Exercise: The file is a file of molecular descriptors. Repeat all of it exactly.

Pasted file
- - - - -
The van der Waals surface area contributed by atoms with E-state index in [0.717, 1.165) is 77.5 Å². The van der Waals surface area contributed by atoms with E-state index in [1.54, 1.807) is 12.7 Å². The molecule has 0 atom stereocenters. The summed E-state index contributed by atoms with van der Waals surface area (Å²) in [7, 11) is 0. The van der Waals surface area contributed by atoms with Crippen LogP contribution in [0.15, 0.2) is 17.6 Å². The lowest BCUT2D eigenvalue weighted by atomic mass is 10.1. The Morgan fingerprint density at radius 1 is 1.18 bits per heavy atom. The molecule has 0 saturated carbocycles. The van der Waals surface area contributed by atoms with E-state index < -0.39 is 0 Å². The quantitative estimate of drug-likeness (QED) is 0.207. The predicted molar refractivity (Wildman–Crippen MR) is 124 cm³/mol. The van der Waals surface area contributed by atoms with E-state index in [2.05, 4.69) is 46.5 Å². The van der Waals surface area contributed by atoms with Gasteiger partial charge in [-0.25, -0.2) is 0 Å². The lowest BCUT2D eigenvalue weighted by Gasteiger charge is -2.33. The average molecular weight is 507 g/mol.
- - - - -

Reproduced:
The van der Waals surface area contributed by atoms with E-state index in [0.717, 1.165) is 77.5 Å². The van der Waals surface area contributed by atoms with E-state index in [1.54, 1.807) is 12.7 Å². The molecule has 0 atom stereocenters. The summed E-state index contributed by atoms with van der Waals surface area (Å²) in [7, 11) is 0. The van der Waals surface area contributed by atoms with Crippen LogP contribution in [0.15, 0.2) is 17.6 Å². The lowest BCUT2D eigenvalue weighted by atomic mass is 10.1. The Morgan fingerprint density at radius 1 is 1.18 bits per heavy atom. The molecule has 0 saturated carbocycles. The van der Waals surface area contributed by atoms with E-state index < -0.39 is 0 Å². The quantitative estimate of drug-likeness (QED) is 0.207. The predicted molar refractivity (Wildman–Crippen MR) is 124 cm³/mol. The van der Waals surface area contributed by atoms with E-state index in [2.05, 4.69) is 46.5 Å². The van der Waals surface area contributed by atoms with Gasteiger partial charge in [-0.25, -0.2) is 0 Å². The lowest BCUT2D eigenvalue weighted by Gasteiger charge is -2.33. The average molecular weight is 507 g/mol.